Born in Dacca (now Dhaka), which was then part of British India (now Bangladesh), Arun Bose (1934-2007) formally trained as an artist in Calcutta at the Government College of Art and Craft Kolkata. He graduated in 1955.  For the next 7 years he was active in Calcutta, creating and teaching.  In 1962 he took the talents he had developed to the proverbial West.  Upon his arrival in France he was introduced to printmaking at Atelier 17, under the guidance of S.W. Hayter, and with the help of a French Government Scholarship.  He also learned fresco technique at the Ecole Nationale Supérieure des Beaux-Arts in Paris simultaneously.  At that time fellow Indian artist Krishna Reddy was associate director at the famed Atelier 17 printmaking studio.  It is likely Bose learned many intaglio techniques from Reddy, who was ten year his elder, as well as from Hayter.  Many of Bose’s prints are aquatints and etchings printed in the simultaneous color printing technique, also named color viscosity, for which Atelier 17 was famous.  Bose moved back to Calcutta from circa 1964 to 1968, before moving on to New York that year.  There he studied at the Pratt Graphic Center, and received the John D. Rockefeller 3rd Fund Fellowship in 1968.  He was proud to have been part of the Robert Blackburn Printmaking Workshop as well, and he himself taught printmaking, apparently at Queens College.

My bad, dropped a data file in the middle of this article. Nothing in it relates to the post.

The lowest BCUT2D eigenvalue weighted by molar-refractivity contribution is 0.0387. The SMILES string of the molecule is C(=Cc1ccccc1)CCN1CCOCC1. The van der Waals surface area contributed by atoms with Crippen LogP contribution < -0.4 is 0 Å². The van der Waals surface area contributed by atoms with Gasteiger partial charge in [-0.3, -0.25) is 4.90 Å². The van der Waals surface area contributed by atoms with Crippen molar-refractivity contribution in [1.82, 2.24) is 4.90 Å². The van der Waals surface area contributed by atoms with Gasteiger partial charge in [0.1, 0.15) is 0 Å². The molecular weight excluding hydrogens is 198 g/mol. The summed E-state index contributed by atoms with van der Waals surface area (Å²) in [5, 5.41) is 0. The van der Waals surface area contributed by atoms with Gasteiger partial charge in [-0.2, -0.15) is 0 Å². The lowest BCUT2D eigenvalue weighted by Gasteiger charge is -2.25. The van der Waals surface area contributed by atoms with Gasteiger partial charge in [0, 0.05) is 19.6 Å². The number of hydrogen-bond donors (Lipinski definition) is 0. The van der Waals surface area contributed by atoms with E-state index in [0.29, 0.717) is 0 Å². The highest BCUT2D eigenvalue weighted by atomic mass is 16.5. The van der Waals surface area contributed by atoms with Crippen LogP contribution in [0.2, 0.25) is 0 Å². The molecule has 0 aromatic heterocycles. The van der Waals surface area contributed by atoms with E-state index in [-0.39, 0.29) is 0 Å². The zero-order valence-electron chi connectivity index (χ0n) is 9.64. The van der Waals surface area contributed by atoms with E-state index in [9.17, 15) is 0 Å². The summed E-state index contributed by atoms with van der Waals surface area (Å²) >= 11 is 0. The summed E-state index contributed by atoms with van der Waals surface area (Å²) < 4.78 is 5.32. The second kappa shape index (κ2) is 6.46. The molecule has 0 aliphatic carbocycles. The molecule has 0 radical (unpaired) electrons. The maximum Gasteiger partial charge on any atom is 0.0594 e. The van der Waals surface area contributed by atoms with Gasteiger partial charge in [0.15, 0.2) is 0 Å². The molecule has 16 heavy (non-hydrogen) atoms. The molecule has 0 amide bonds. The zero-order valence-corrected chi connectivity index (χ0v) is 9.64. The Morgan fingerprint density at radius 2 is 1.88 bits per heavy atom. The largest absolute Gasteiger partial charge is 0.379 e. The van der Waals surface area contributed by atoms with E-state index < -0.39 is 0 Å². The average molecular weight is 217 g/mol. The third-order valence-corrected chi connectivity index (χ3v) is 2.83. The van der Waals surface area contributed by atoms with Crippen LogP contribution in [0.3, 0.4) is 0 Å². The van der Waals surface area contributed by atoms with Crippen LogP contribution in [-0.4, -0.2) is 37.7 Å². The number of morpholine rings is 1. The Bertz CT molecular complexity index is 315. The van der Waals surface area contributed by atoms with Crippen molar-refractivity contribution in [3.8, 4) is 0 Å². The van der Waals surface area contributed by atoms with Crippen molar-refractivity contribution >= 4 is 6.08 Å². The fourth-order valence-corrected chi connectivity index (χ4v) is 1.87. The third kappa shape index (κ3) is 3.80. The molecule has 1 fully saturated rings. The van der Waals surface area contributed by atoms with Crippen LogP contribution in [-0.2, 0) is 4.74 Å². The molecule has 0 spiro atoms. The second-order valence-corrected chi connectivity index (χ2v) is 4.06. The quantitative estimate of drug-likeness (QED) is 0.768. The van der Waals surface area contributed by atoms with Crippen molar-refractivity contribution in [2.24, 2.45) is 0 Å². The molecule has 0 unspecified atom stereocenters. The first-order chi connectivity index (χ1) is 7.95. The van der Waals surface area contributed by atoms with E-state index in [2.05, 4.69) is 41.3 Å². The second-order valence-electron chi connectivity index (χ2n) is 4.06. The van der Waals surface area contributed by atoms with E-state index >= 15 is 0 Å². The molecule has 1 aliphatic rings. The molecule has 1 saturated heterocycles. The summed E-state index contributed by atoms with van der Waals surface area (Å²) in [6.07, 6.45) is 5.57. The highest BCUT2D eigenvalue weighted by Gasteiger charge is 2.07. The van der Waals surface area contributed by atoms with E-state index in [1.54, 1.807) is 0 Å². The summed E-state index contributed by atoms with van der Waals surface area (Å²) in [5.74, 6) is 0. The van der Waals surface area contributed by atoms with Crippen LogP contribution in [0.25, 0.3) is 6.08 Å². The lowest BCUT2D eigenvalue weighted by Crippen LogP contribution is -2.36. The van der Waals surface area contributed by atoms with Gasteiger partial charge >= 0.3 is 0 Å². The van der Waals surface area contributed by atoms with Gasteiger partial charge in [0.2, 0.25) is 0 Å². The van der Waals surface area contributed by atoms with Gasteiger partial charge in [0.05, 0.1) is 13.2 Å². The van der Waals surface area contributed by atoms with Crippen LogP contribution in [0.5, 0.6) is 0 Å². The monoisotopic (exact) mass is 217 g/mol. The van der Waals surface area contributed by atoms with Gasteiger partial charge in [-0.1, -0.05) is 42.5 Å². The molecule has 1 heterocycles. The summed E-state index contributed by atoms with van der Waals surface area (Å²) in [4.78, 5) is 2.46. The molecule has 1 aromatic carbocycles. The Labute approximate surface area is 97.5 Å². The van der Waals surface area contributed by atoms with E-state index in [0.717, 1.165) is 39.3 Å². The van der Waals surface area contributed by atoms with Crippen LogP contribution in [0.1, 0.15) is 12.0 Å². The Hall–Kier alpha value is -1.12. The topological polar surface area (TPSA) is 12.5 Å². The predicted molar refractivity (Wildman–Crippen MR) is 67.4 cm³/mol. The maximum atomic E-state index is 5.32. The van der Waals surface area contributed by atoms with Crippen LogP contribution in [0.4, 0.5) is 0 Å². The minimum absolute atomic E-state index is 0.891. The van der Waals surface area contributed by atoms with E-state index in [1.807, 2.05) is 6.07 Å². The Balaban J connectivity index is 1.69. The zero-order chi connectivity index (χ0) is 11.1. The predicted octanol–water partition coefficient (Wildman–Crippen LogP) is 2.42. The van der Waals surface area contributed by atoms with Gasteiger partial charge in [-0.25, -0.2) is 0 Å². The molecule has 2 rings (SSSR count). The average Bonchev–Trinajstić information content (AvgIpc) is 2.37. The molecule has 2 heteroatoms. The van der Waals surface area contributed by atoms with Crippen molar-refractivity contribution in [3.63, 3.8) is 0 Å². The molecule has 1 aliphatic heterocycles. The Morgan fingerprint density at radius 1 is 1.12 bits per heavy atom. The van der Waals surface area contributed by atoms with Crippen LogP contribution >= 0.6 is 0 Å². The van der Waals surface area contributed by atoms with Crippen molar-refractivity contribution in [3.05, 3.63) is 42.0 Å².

Bose’s paintings, like his prints, are characterized by vibrant colors and tend towards abstraction.  Bose describes his inspiration clearly: "I have no axe to grind and no profound message to impart. I am not driven by the unseen forces of the mind and do not try to delve into the dark recesses of the sub-conscious. My art is a visual experience that delights the senses and gives us a moment of beauty."

A biographical sketch compiled by the artist circa 1969 can be found HERE.